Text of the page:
My name is Francisco, I am a Jesuit scholastic (still in training) and I will be with Casa Ricci for one year of service. A few days ago I arrived from my first trip to places that Casa Ricci supports. After one meeting about leprosy service, where I could listen to some sharing about what is being done for the people that suffer from leper, we took a night train to another place in Yunnan. There I had the chance to meet two lovely sisters, one equally lovely lady that works with them, and especially 5 wonderful children that, not having a change to live with their own families, have here their new home.
The sisters, that are full time professors/mothers for them, have a delicate and essential role. Their mission is to love, and love means to care for the greater good of the other. While I can play and make the children laugh, the sisters have to make sure these little ones learn their first characters, eat their vegetables, wash their hands, take their medicine, etc… I had the impression the sister that is responsible for them there has the gift of being tender and strong at the same time. She will make an angry face if someone doesn’t want eat, and the next minute she will be holding the same child in the most joyful and kind embrace. I was impressed by that and also to see how the children are so polite and capable of performing their little daily tasks, and yet so much like any other children, always jumping and calling all attention, and playing and crying and being children…
I must confess that on that first day I was a little bit distracted. Before going I already knew that many of the children we serve suffer from AIDS. Maybe on that first day I was so happy to be with them, so much enriched by their joy and simplicity, that it didn’t come occur to me they were sick. Only on the way back we talked about it and suddenly I realized I had just spent the whole afternoon in the middle of children that have a very serious health problem. I don’t want to talk about it now, but it is clear that they suffer much more than they had to, due to the unfair look with which society tends to look at them, not to mention the fact that they also have complicated family stories where love often is not as abundant as it should.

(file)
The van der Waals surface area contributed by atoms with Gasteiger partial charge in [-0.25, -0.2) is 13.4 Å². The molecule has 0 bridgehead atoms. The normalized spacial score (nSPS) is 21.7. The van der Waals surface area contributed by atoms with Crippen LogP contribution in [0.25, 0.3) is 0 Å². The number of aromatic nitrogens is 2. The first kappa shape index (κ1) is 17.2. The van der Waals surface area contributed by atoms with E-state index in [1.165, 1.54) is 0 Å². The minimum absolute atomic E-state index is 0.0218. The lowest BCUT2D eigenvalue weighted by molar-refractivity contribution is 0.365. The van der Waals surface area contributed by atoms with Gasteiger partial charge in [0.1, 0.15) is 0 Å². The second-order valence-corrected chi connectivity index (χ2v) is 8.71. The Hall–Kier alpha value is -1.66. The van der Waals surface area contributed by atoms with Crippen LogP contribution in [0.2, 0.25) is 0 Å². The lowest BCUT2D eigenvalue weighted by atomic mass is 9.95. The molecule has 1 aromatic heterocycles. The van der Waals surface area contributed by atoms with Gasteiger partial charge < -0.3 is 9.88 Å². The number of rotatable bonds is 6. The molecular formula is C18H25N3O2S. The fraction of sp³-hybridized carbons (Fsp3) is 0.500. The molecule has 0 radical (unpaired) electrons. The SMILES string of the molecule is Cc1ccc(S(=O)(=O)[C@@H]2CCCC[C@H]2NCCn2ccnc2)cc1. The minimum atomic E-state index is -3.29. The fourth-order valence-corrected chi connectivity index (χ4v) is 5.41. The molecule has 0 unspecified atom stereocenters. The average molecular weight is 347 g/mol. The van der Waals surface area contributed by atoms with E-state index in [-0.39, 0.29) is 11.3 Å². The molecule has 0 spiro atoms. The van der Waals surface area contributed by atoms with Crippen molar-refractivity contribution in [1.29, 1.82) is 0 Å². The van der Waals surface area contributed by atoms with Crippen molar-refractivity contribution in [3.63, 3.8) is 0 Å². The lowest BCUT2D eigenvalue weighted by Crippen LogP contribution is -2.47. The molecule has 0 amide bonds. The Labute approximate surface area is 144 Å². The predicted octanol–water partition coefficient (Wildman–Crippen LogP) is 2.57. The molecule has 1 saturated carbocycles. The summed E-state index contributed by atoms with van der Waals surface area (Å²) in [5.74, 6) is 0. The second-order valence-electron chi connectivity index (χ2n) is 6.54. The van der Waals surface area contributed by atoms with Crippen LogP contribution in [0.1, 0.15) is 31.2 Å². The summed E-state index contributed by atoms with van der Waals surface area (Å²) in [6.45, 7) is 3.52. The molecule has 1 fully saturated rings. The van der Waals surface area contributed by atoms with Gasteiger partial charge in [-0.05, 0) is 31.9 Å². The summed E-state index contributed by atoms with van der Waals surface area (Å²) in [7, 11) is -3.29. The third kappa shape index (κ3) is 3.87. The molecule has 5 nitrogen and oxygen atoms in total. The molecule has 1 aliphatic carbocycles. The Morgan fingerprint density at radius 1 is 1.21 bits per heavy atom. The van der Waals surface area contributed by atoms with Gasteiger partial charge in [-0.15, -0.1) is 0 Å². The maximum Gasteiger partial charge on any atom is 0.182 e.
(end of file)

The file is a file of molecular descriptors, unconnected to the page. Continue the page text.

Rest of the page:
The next day I came back to “my” little ones. I was happy on the way there, eager to meet those beautiful smiles (some of them already lacking a few milk teeth) again. I confess that in the first moment, and in spite of all the information that tells us AIDS is not contagious just by being friends with someone, I was still a bit unsecure about touching the children, hugging, cleaning, and breathing with them. The problem was in my mind, it was my problem, as it is society’s problem, not the children’s problem. The children were just like the day before, happy and jumping, and crying, and asking for attention and care. And so I let myself become their shushu again, and, even if I am the one who is supposed to help, I was the one who left with an enriched heart and a happy spirit. The little ones might be sick, and they might even not live many years, but it seemed to me they are as full of life as any other child. Under the loving care of the sisters, and with God’s eyes looking on them, they are certainly children beautiful future.
Finally we went to another place, a much bigger house for children and young people. The children were not there yet, because now if vacation time for them. But I did had the chance to meet the sisters and also two volunteers that will spend one full year serving there. I was very glad to meet them, and to see how joyfully they are willing to give their time and energy for those children. I returned to Macau with a feeling of consolation. It is true that there are many unfair and said things in our world. It is sad to think that, one day, those little ones will not be there anymore to receive us with shouts of excitement. It is sad how we and our society sometimes can’t see the value of those that are sick, and the importance of giving them equal changes to be happy. But to know that there are so many good people out there that want to do good, is a wonderful sign of hope, and a reminder to us that there is nothing happier than to make others happy!